Tennis elbow is a painful condition known as epicondylitis. It is inflammation of the tendons in the forearm next to the elbow. It is a condition that usually affects people between the ages of 30 and 50. Nevertheless, it can be experienced by people of all ages.
Even though it is referred to as tennis elbow, you can get it without playing tennis. Anyone that does any type of repetitive motion with their arm is susceptible to the painful condition.
It is a common injury that often only requires minor treatment. In severe cases, surgery may be needed.
Tennis Elbow Symptoms
Pain in the upper forearm near the elbow is the most common symptom of epicondylitis. The pain is often frequent and is felt on the outside of the forearm. In some cases, the pain may radiate down the arm to the wrist.
Pain is often worse when bending the arm or lifting objects. It can also occur when performing everyday tasks, such as brushing your teeth, turning a doorknob, or writing.
What Causes Tennis Elbow
Tennis elbow is caused by repetitive overuse of the forearm. The repetitive stressful motion leads to small tears in the tendon. The tendon attaches the outside of the elbow to the forearm muscle.
The pain often starts as a dull ache. Over time, the pain can get worse making everyday tasks unbearable. The pain can get so bad even the outside of the elbow can become painful to the touch.
Some common causes of epicondylitis:
- Playing sports such as tennis and racquetball
- Use of a computer mouse
- Playing of some musical instruments
- Use of some construction tools
- Manual work
- Assembly line work
- Repetitive cutting with a knife
- Gardening and yard work
- Knitting and other hobbies
Risk factors for Epicondylitis
There are a few risk factors that can increase the risk of experiencing epicondylitis:
Athletes that play sports that involve the use of a racket have a higher risk of epicondylitis.
Individuals that are employed in jobs that require competitive motion of the arm and wrist have a higher chance of suffering from epicondylitis.
People that are between 30 and 50 years of age are more susceptible to epicondylitis.
Diagnosing Tennis Elbow
Diagnosing tennis elbow is fairly simple. Your doctor may have you perform simple tasks to test your range of motion. In some cases, they may have you get an X-ray or MRI to exclude other possible conditions.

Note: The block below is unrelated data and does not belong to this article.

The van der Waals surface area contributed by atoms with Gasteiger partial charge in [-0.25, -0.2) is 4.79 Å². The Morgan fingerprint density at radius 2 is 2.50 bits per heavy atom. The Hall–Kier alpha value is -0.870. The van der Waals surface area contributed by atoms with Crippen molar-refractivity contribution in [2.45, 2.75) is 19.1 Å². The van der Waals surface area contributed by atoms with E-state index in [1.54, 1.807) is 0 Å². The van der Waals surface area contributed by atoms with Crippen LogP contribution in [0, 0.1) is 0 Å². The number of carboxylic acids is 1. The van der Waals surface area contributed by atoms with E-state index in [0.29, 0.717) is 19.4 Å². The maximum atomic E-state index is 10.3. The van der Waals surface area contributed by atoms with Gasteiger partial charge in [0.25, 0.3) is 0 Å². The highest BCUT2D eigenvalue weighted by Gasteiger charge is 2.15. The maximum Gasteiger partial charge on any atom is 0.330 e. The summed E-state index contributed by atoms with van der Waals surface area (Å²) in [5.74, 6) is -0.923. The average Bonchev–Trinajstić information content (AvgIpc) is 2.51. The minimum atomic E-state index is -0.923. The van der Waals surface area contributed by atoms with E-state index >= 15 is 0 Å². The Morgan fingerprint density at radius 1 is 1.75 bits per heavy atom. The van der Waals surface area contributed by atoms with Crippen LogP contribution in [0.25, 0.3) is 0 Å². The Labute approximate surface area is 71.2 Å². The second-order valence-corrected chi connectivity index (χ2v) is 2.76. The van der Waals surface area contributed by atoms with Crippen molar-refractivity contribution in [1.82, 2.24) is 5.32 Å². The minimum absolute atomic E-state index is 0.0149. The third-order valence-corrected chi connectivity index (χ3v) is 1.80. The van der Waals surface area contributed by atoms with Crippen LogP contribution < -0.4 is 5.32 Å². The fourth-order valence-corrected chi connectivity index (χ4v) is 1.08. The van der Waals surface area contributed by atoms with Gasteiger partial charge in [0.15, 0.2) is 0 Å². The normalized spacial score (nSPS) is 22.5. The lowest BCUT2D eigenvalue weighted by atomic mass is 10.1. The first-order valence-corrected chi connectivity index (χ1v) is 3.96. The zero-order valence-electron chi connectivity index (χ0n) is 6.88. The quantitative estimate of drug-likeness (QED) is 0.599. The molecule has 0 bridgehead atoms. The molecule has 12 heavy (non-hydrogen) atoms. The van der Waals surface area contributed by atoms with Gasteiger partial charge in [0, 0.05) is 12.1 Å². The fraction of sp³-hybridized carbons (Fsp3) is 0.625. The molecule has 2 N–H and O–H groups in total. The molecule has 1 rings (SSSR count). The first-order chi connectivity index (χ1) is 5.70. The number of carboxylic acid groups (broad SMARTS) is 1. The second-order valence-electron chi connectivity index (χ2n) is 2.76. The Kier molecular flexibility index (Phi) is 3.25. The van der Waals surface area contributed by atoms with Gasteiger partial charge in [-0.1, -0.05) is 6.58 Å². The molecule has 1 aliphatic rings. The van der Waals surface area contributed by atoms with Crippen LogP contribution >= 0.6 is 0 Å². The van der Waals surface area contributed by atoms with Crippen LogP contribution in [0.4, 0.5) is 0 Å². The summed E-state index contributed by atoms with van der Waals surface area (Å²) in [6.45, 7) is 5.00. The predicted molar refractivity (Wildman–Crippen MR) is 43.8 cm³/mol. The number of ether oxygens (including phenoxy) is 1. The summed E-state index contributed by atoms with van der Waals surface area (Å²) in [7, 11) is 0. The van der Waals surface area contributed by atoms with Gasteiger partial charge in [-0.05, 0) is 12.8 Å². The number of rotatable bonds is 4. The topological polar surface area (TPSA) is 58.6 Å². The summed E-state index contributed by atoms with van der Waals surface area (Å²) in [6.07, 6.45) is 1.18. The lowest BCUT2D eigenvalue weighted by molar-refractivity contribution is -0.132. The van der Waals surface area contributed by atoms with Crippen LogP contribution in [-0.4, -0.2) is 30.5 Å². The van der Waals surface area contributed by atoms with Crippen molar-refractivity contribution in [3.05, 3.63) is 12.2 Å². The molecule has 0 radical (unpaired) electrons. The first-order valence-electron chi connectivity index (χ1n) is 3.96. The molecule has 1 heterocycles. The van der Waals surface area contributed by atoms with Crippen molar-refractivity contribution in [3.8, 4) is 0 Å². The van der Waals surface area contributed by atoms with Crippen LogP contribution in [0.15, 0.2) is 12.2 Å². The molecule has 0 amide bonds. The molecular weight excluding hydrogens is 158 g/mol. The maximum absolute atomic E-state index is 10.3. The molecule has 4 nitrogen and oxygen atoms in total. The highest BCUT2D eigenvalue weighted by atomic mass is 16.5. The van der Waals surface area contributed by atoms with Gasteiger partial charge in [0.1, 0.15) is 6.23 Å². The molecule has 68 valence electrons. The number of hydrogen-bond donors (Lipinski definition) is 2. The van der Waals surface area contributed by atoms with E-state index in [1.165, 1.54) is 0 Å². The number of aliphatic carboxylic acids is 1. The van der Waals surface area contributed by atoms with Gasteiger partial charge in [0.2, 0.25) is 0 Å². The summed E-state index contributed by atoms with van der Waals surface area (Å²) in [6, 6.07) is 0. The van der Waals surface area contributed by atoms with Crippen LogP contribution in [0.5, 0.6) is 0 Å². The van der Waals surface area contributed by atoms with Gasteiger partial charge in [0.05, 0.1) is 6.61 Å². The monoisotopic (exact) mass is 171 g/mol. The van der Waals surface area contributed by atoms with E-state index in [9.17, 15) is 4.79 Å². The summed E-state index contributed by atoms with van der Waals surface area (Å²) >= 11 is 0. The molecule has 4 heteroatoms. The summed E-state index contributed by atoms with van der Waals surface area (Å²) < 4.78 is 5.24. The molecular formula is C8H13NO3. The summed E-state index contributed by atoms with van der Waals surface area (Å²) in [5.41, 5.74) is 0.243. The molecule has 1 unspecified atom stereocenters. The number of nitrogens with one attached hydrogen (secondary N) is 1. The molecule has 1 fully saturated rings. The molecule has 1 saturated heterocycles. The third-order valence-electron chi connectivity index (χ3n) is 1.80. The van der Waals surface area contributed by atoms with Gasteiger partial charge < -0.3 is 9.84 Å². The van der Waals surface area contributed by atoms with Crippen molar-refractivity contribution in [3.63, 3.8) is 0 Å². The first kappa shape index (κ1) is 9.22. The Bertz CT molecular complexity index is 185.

Other conditions that cause elbow pain:
- Rheumatoid Arthritis
- Radial Tunnel Syndrome
- Osteochondritis Dissecans
Treatment for Tennis Elbow Pain
There is no cure for epicondylitis. However, several tennis elbow treatment methods can help relieve pain.
Rest the Arm
If you are experiencing epicondylitis, it is important that you rest your arm. Resting will give your tendon the time it needs to repair itself.
Deep tissue massages and ice massages can help reduce pain and stimulate healing.
Taping or strapping the forearm can add support and realign the muscle fibers.
The use of anti-inflammatory drugs can help provide epicondylitis relief.
If the pain does not subside on its own, you may be prescribed steroid injections by your physician.
Our exercise physiologists can customize you a tennis elbow therapy plan. By strengthening certain muscles, you can help to prevent epicondylitis.
In rare cases, your physician may suggest surgery to remove the damaged part of the tendon.
Tennis elbow is not completely preventable. But there are some things that you can do to reduce the risk of experiencing this painful condition.
- Warm up the muscles
- Cool down after your workout
- Improve forearm muscle strength
- Use lighter tools and sports equipment
- Avoid repetitive movements
- Wear a tennis elbow strap
- Take regular breaks
- Seek advice from an exercise physiologist
Contact Us for Tennis Elbow Prevention and Relief
The Accredited Exercise Physiologists at SSEP will create you a personalised exercise program. Based on your assessment we can help you bring back a full range of motion, reduce pain, restore muscle strength, and prevent future episodes of tennis elbow.